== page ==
In Freetown, Sierra Leone, there is a huge imposing Cotton tree. The Tree stands in the middle of the city like an African god, braving the harsh realities of the modern day world and registering history from the time when Freetown was a market for slaves. This historic Cotton Tree in Freetown will join almost 400 iconic attractions worldwide turning green to celebrate St. Patrick’s Day for the first time in 2019.
Tourism Ireland’s Global Greening initiative, now in its tenth year, sees world-famous sites including New York’s Empire State Building, London’s Trafalgar Square Gardens and Rome’s Colosseum light in green in 2019 to mark St. Patrick’s Day, Ireland’s national day celebration. In previous years, locations such as the Great Wall of China and the Pyramids of Egypt have participated in the event.
The campaign highlights Ireland’s profile globally while also shedding a spotlight on well-known attractions in emerging tourist markets. Sierra Leone appears as one of a growing number of emerging markets partaking in the initiative in 2019, joining Zambia’s Victoria Falls, the Church of St. George at Lalibela, Ethiopia, and the Jinja Bridge at the source of river Nile in Uganda.
Launching the initiative on March 12, Catherine Campbell, Ambassador of Ireland noted that “The Cotton Tree’s inclusion in Ireland’s Global Greening initiative is the perfect opportunity to highlight Sierra Leone’s huge potential as a tourist destination across Irish and international media. We welcome the initiative and commitments of the Government of Sierra Leone to growing the tourism sector, including progress towards streamlining the tourist entry visa process as well as commitments to increasing conservation efforts following the recent visit of Dr Jane Goodall, which captured international attention.”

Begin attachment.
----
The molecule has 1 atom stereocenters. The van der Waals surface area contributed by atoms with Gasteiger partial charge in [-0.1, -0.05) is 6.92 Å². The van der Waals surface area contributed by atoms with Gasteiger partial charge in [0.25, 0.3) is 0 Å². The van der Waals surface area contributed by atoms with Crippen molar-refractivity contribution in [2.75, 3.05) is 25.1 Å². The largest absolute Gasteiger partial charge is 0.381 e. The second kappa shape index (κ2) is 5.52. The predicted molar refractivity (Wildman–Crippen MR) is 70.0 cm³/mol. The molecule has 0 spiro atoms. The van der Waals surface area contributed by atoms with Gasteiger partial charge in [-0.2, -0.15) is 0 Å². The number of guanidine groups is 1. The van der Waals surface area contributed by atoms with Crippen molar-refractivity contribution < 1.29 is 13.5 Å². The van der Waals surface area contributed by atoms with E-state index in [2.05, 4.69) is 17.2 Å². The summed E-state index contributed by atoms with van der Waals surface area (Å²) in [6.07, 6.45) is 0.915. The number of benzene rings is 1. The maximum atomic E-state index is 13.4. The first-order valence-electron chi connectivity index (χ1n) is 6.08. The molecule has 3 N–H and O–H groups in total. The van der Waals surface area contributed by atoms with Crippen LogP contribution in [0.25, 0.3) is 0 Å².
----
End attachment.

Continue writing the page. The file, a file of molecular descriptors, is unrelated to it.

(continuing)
“As a City, we are really excited that our historic Cotton Tree will, for the first time, join other tourist landmarks from around the world to participate in Ireland’s Global Greening Initiative. This is an opportunity for us in Freetown, to further showcase the beauty and story of our city. The imposing Cotton Tree stands in the centre of Freetown, a symbol of hope and resilience. I am grateful for the partnership with the Irish Embassy in Sierra Leone that continues to support our transformative agenda. I want to encourage visitors to discover Freetown and experience the sights and sounds of our city.” the mayor of Freetown Aki-Sawyerr added.
Standing at Freetown’s Center, the Cotton Tree is one of Sierra Leone’s oldest and most well-known landmarks, with a unique history, symbolism and cultural significance. While the tree’s exact age is unknown, it was already standing in the late 1780s, when freed African slaves returning to the continent from Great Britain and North America are said to have gathered under the tree to give thanks for their safe arrival.